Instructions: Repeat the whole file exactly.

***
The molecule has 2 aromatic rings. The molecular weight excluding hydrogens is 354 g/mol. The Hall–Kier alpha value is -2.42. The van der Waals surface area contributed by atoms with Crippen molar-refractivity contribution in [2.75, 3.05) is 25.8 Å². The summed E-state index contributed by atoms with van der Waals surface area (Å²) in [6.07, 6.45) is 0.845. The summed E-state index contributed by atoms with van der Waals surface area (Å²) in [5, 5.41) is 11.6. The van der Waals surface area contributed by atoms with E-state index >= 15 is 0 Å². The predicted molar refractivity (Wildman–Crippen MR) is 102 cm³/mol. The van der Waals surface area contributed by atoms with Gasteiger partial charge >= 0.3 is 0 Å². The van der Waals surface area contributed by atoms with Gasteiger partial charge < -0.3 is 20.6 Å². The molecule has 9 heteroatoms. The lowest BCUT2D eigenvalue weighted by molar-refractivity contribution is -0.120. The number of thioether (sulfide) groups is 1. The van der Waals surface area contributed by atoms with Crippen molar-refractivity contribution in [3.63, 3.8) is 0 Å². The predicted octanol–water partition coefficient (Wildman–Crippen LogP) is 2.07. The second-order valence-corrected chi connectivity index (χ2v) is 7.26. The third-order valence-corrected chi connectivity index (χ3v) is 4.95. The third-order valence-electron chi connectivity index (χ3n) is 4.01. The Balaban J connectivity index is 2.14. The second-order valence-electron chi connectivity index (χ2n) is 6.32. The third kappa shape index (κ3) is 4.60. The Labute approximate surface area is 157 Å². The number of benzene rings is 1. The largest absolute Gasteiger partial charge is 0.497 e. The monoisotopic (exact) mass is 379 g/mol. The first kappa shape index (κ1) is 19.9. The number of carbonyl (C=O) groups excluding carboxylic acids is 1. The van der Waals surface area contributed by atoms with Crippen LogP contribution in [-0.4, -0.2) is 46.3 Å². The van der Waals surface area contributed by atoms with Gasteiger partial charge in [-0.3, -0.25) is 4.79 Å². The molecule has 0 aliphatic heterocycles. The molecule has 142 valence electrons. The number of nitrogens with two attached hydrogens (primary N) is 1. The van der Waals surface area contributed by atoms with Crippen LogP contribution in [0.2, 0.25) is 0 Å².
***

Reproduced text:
The molecule has 2 aromatic rings. The molecular weight excluding hydrogens is 354 g/mol. The Hall–Kier alpha value is -2.42. The van der Waals surface area contributed by atoms with Crippen molar-refractivity contribution in [2.75, 3.05) is 25.8 Å². The summed E-state index contributed by atoms with van der Waals surface area (Å²) in [6.07, 6.45) is 0.845. The summed E-state index contributed by atoms with van der Waals surface area (Å²) in [5, 5.41) is 11.6. The van der Waals surface area contributed by atoms with E-state index >= 15 is 0 Å². The predicted molar refractivity (Wildman–Crippen MR) is 102 cm³/mol. The van der Waals surface area contributed by atoms with Gasteiger partial charge >= 0.3 is 0 Å². The van der Waals surface area contributed by atoms with Gasteiger partial charge < -0.3 is 20.6 Å². The molecule has 9 heteroatoms. The lowest BCUT2D eigenvalue weighted by molar-refractivity contribution is -0.120. The number of thioether (sulfide) groups is 1. The van der Waals surface area contributed by atoms with Crippen molar-refractivity contribution in [3.63, 3.8) is 0 Å². The predicted octanol–water partition coefficient (Wildman–Crippen LogP) is 2.07. The second-order valence-corrected chi connectivity index (χ2v) is 7.26. The third-order valence-corrected chi connectivity index (χ3v) is 4.95. The third-order valence-electron chi connectivity index (χ3n) is 4.01. The Balaban J connectivity index is 2.14. The second-order valence-electron chi connectivity index (χ2n) is 6.32. The third kappa shape index (κ3) is 4.60. The Labute approximate surface area is 157 Å². The number of benzene rings is 1. The largest absolute Gasteiger partial charge is 0.497 e. The monoisotopic (exact) mass is 379 g/mol. The first kappa shape index (κ1) is 19.9. The number of carbonyl (C=O) groups excluding carboxylic acids is 1. The van der Waals surface area contributed by atoms with Crippen LogP contribution in [-0.4, -0.2) is 46.3 Å². The van der Waals surface area contributed by atoms with Gasteiger partial charge in [-0.3, -0.25) is 4.79 Å². The molecule has 0 aliphatic heterocycles. The molecule has 142 valence electrons. The number of nitrogens with two attached hydrogens (primary N) is 1. The van der Waals surface area contributed by atoms with Crippen LogP contribution in [0.2, 0.25) is 0 Å².